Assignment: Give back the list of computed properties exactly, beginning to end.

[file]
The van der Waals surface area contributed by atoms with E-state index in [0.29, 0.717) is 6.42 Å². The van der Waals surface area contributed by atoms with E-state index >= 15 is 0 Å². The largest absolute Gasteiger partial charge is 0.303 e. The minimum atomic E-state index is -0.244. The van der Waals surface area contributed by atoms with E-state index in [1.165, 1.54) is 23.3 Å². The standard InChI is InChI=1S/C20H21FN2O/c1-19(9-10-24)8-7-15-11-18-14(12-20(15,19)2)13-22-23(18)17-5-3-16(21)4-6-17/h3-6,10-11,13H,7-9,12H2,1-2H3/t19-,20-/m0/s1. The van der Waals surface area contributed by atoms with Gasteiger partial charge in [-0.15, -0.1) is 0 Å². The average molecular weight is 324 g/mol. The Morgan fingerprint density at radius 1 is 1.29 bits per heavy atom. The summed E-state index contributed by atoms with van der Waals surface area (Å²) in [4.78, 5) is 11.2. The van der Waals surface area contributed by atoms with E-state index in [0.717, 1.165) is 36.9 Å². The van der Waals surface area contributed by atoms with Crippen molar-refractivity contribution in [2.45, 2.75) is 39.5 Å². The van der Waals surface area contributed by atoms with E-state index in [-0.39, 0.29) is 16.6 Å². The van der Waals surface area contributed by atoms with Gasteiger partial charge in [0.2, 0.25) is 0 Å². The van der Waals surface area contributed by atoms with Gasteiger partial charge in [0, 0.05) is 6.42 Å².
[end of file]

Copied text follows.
The van der Waals surface area contributed by atoms with E-state index in [0.29, 0.717) is 6.42 Å². The van der Waals surface area contributed by atoms with E-state index >= 15 is 0 Å². The largest absolute Gasteiger partial charge is 0.303 e. The minimum atomic E-state index is -0.244. The van der Waals surface area contributed by atoms with E-state index in [1.165, 1.54) is 23.3 Å². The standard InChI is InChI=1S/C20H21FN2O/c1-19(9-10-24)8-7-15-11-18-14(12-20(15,19)2)13-22-23(18)17-5-3-16(21)4-6-17/h3-6,10-11,13H,7-9,12H2,1-2H3/t19-,20-/m0/s1. The van der Waals surface area contributed by atoms with Gasteiger partial charge in [-0.15, -0.1) is 0 Å². The average molecular weight is 324 g/mol. The Morgan fingerprint density at radius 1 is 1.29 bits per heavy atom. The summed E-state index contributed by atoms with van der Waals surface area (Å²) in [4.78, 5) is 11.2. The van der Waals surface area contributed by atoms with E-state index in [0.717, 1.165) is 36.9 Å². The van der Waals surface area contributed by atoms with Crippen molar-refractivity contribution in [2.45, 2.75) is 39.5 Å². The van der Waals surface area contributed by atoms with E-state index in [-0.39, 0.29) is 16.6 Å². The van der Waals surface area contributed by atoms with Gasteiger partial charge in [0.2, 0.25) is 0 Å². The van der Waals surface area contributed by atoms with Gasteiger partial charge in [0, 0.05) is 6.42 Å².